During the past twenty years, there have been many strategies and programs which have been developed in the community for teens, hoping to gain some momentum against addiction and alcoholism. Prevention and intervention have been historically conceived to address those addictions that our youth are experiencing. Anti-drug campaigns, motivational speakers, group support, mentorship, and family counseling services have been utilized repeatedly; all with limited success.
Students in our school district asked for more. Too many friends were dying. They voiced a need for groups that were more effective, more meaningful, while providing a pattern for positive living. Several of the students, who had attended AA meetings with friends or family members, wanted to try a 12 step program at school. They admired the commitment that they witnessed in this program; however, they wanted to create their own format, one that would be more relative to teens.
Their concerns seemed reasonable. Recently, Narcotics Anonymous (NA) listed a table of participation in meetings throughout the world according to age group. Only 3% of their attendance was inclusive of young adults ages 20 and under. This statistic alone seemed to verify the need for a 12 step program that was easily accessible and relative to teens. It was through student insistence that Teen Addiction Anonymous finally became a part of our high school prevention program.
The conflict of church and state, prayer in schools and entrusting in "God" as a form of education, were obvious conflicts that students understood needed to be resolved. Therefore, the students adjusted the 12 step program to fit their own interpretation. They changed the terminology to fit their vocabulary, and addressed the issues of "prayer" and "Higher Power" as explained in the training manual that was conceived. If Teen Addiction Anonymous is offered in the private sector, this terminology may not need to be addressed in the same manner, however, their program now became universally acceptable.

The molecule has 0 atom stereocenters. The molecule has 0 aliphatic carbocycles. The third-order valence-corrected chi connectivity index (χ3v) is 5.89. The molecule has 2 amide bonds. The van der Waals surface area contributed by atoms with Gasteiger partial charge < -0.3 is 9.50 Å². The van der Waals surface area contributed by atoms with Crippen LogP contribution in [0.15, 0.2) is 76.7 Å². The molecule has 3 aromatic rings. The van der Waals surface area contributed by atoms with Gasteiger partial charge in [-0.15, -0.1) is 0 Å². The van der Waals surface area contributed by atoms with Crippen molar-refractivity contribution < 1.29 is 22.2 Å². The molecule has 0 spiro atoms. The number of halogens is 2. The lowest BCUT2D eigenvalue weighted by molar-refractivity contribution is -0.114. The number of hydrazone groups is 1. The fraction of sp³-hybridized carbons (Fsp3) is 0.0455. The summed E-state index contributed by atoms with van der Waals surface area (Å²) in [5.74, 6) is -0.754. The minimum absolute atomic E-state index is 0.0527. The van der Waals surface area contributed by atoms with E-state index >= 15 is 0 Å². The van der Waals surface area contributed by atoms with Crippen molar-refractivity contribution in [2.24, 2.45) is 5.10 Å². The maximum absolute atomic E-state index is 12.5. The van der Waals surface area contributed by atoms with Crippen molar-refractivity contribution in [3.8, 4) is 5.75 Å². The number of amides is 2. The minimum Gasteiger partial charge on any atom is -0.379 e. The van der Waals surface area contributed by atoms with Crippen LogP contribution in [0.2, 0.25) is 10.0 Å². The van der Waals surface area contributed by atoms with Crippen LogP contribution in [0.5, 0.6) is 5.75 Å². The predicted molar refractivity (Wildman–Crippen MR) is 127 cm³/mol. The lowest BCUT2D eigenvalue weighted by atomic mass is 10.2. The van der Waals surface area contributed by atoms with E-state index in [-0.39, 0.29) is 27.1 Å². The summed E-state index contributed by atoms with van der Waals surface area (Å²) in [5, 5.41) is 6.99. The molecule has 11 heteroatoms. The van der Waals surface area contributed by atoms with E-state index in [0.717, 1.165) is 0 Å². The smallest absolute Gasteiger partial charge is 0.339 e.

Through their translation of the program, we were able to commit to running 12 step meetings in our school. Since our program was created for students in terms of addressing any and all addictions, we chose a new name for our group. The title, Teen Addiction Anonymous, a teen generated program, can now be used by all teens who choose to fight through any and all personal addictions. Teens are now given the opportunity to work together toward recovery using the 12 step program as their guideline.
We challenge you to commit to the concept of Teen Addiction Anonymous in your schools and communities. Use our experiences to help you with this process. Meet with other schools, community organizations, and AA/NA members asking for their support and advice in this journey. Continue to evaluate and promote sobriety with teens. In a seemingly impossible situation, where society often plays havoc with young lives, where families are often shattered through "use", and where teen lives are in constant jeopardy, Teen Addiction Anonymous is an answer toward the fight for survival. Let us join hands together, commit to a Higher Power, embrace the Serenity Pledge, and believe in the possibility of healing. Teen Addiction Anonymous offers a new beginning and a chance to save a young life.